The second chapter is dedicated to Tiepolo's "Orientalism" (29), characterized mainly by the stereotypical use of turbans and caftans. Following an unavoidable yet short reference to Edward Said, Korte defends that Tiepolo had an ambivalent view of the East, which was influenced, on the one hand, by Venice's hostile relationship with the Ottoman Empire and, on the other, its byzantine heritage. A rather negative view of the Orient is displayed in the ceiling fresco depicting the four continents in the Würzburg Residence. The author's thorough dissection of each fresco reveals a hierarchal Eurocentric worldview, which is conveyed mainly by the choice of garments. A scale of nudity, for instance, indicates each continent's supposed developmental step, placing America at the lowest civilizational point. Most importantly, turbans appear not only in Asia and Africa, but also in America, becoming the official "non-European headgear" (53), not just designating oriental lands but multiple non-European territories. Similarly, in further paintings discussed in the chapter orientalized costumes are reserved to Jewish and pagan figures alike. In disregard of historical realities, orientalized garments distinguish all non-Christian, non-European characters - across the globe and throughout the times.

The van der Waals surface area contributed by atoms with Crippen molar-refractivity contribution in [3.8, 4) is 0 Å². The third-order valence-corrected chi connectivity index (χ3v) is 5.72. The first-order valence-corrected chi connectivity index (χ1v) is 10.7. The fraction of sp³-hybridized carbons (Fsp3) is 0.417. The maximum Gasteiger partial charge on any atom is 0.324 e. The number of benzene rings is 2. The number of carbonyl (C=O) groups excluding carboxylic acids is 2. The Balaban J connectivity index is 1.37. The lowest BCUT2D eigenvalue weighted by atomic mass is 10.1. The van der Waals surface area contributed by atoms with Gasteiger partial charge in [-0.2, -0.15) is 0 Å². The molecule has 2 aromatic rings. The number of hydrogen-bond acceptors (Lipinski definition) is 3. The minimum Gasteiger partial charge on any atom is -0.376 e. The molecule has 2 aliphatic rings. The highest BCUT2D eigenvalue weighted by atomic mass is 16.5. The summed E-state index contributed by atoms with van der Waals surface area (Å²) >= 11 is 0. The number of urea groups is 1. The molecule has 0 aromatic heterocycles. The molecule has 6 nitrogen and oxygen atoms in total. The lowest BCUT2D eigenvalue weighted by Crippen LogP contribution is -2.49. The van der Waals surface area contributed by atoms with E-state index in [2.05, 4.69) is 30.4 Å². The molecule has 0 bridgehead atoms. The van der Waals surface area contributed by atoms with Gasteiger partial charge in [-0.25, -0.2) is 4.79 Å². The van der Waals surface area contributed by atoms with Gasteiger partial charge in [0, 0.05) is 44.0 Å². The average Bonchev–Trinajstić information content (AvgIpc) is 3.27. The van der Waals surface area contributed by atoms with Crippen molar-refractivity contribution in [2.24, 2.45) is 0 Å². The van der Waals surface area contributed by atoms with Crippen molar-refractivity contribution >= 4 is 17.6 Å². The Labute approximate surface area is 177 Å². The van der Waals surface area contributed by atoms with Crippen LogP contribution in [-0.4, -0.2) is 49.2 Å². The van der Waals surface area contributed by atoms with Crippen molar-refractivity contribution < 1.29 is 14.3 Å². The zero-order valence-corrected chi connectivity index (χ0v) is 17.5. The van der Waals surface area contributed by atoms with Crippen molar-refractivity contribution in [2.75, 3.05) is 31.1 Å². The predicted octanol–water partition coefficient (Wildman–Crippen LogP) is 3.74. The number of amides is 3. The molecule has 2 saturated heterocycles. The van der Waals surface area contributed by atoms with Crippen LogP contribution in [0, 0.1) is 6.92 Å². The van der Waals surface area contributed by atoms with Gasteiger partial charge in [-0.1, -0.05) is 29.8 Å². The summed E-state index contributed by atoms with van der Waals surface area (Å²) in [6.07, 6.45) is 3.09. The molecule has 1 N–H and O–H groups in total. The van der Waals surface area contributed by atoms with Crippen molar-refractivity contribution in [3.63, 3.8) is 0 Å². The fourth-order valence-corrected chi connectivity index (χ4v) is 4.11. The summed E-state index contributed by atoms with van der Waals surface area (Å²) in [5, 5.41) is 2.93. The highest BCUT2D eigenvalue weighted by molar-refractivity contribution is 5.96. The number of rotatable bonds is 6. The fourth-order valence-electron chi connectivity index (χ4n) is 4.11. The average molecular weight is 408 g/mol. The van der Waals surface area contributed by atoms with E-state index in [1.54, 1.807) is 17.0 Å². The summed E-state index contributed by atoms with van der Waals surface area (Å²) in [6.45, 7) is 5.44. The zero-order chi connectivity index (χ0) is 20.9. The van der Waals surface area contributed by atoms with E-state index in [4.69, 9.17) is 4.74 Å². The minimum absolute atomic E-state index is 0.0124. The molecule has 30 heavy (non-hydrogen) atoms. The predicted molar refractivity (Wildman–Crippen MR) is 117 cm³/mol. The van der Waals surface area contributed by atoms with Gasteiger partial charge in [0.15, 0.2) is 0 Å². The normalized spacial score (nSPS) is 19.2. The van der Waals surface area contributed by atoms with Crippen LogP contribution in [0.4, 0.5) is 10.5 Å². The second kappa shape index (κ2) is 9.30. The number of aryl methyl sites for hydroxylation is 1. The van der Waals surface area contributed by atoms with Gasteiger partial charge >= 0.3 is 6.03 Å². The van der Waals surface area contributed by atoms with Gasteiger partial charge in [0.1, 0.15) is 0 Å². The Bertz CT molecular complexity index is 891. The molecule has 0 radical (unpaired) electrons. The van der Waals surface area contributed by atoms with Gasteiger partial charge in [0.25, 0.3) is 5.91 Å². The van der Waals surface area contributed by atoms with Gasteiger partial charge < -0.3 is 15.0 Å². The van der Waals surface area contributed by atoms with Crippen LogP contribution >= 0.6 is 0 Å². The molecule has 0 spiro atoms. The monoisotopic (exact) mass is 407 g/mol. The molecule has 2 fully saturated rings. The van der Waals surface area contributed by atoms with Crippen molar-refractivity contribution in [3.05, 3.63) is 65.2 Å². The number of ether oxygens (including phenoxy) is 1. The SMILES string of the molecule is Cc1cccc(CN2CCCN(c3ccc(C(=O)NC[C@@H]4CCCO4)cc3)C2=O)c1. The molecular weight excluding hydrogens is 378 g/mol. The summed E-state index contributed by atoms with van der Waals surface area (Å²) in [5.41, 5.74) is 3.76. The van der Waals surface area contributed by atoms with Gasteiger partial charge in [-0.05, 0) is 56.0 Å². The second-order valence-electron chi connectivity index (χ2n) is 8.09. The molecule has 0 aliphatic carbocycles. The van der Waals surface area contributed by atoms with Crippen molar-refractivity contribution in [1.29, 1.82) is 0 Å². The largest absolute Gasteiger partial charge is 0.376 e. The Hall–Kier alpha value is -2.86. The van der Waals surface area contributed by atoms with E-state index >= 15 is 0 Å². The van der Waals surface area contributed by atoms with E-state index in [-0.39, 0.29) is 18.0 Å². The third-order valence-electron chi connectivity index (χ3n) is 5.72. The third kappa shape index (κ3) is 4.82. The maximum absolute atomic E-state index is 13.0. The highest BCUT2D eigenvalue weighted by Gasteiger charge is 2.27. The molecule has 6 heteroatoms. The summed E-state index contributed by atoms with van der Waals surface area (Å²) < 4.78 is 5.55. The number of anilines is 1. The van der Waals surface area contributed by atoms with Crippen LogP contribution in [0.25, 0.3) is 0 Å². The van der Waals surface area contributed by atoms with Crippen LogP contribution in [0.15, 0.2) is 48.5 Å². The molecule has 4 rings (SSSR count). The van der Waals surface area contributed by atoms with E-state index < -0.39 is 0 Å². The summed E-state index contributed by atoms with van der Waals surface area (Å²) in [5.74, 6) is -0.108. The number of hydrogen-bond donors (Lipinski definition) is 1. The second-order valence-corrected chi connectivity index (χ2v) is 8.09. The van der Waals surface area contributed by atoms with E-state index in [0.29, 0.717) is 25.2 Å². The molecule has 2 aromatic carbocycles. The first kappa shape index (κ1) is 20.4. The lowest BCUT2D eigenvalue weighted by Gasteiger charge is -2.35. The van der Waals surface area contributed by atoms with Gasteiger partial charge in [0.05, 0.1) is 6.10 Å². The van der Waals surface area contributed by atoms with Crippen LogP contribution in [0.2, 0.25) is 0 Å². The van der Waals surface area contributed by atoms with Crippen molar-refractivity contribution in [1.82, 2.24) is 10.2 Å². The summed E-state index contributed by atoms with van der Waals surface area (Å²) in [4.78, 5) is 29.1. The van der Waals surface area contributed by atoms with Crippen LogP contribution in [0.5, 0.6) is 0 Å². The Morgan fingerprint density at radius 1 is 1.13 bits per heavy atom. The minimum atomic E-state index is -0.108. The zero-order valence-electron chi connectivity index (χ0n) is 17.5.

The civilizational superiority of Europe is thus reflected in the idea that only Europe shows a historical development - that is, only Europe is a 'historical space', in the sense Panofsky described in his Reflections on Historical Time. While Asia is somewhat recognized as a place with history due to its hosting of the biblical stories, there are no narrative developments depicted in the Africa and America frescos. These two continents are shown in a state of "prehistoric-ahistorical standstill" (56), which is reinforced by timeless, atemporal clothing. Meanwhile, the historical development of Europe is illustrated by overlaying multiple historical times, identifiable precisely in the corresponding fashion habits. To the author, the idea that historical development was a European monopoly is essential to the Orientalism communicated in Würzburg. This Orientalism, in turn, is in no way separated from the colonial enterprise, embodied in the fresco by the fact that the Europeans are "the only ones present not only in their own part of the world, but also on the other continents". (64) Since Orientalism and colonialism go hand in hand, and given the increasing popularity of these ideas in the following century - Hegel, Goethe, Napoleon, for instance, saw America as a land of no history - perhaps Edward Said's paramount reflexions in the field could have been better explored.